There have been periods in my life when a growing understanding of contemporary issues made me more critical of people and events in the news. Also, I would chafe at the opinions and commentary of certain media personalities and their political ideologies (which can be found at both ends of the political spectrum). Sometimes my anger stemmed from the fear of their harmful influence on society. I would be drawn into arguments over various social and political issues, feeling justified in my remarks and ready to score a point. However, very seldom did I leave a conversation feeling satisfied or at peace. 

When I realized that contentious discourse, whether being an audience to it or engaging in it, did not contribute to the healing of individual or collective thought and its attendant problems, I decided to change course. I made an effort to use the day’s headlines more consistently as a springboard for affirming what is spiritually true about government and economy, the environment, and the health and safety of humanity. Of course, debate and dialogue can be useful in the exchange of ideas, when done with respect and a willingness to move conversation forward. However, finding solutions through civil and progressive discourse, rather than friction or incivility, meant spending more time in prayer, yielding to a deeper understanding of God and His creation. 

We, too, can contribute to the public weal by following Jesus’ example.

I was ready to move beyond the battlefield of political opinion and mentally engage not with the media pundits but with spiritual ideas—the word of God, the healing message of Christ, Truth. Exercising my God-given spiritual sense in seeing the world through God’s eyes, rather than making judgments about people and organizations or drawing conclusions that furthered a certain political ideology, enabled me to become a better transparency for God and His healing ideas. It was a way that I could lovingly and figuratively put my arms around my family, my friends, and the outside world.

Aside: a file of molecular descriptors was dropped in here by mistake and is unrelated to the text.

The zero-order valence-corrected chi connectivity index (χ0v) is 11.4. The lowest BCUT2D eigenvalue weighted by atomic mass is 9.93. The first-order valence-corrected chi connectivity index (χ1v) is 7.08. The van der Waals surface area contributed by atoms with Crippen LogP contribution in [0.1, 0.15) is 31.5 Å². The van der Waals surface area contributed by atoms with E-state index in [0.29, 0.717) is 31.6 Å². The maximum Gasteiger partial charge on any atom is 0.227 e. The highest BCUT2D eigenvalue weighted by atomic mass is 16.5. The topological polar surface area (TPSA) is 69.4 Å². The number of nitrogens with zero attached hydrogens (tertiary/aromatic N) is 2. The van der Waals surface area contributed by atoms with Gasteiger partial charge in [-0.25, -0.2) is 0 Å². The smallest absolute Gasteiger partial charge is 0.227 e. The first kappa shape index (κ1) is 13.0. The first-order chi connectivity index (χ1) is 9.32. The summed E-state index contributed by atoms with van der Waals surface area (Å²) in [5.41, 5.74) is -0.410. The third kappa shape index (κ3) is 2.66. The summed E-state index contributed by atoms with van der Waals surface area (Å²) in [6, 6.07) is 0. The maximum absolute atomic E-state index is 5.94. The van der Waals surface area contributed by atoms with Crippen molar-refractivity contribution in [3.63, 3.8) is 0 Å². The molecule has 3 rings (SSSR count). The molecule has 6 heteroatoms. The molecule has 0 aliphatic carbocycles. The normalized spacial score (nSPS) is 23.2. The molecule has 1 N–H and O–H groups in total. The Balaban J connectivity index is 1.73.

The example of Jesus has been very instructive. He conducted his healing ministry in the midst of political and religious struggle among the people, and allowed himself to be divinely influenced only. While others were ready to respond toward the adulteress, the tax collector, the government (sometimes represented by Roman centurions), the crippled and diseased with contempt and “according to the law,” Jesus had an elevated prayer-based response. He blessed and healed others with a fresh sense of God’s mercy. 

Jesus both acted and spoke in accord with the will of God. He said, “I do nothing of myself; but as my Father hath taught me, I speak these things” (John 8:28). He had no human agenda and was unwilling to be swayed by the various factions of his time. His mission was to love others as God loved them, and to have them experience this love through his teaching and his healing works. We, too, can contribute to the public weal by following Jesus’ example. Whether the day’s headlines or heated political commentary comes to us through high definition or stereo, a Twitter, or a Web page, we have an opportunity—even more, a duty—to offer a prayer-based response that will carry us, and our community, forward. 

The Apostle Paul encouraged the early Christians to consider this higher level of engagement in his first letter to the Corinthians. He wrote, “When I was a child, I spake as a child, I understood as a child, I thought as a child: but when I became a man, I put away childish things” (I Corinthians 13:11). Paul promoted a spiritual perspective to which we are all entitled, and that perspective is informed by God, influencing us with divine intelligence and grace.

Jeff Plum lives with his family in northwest Arkansas.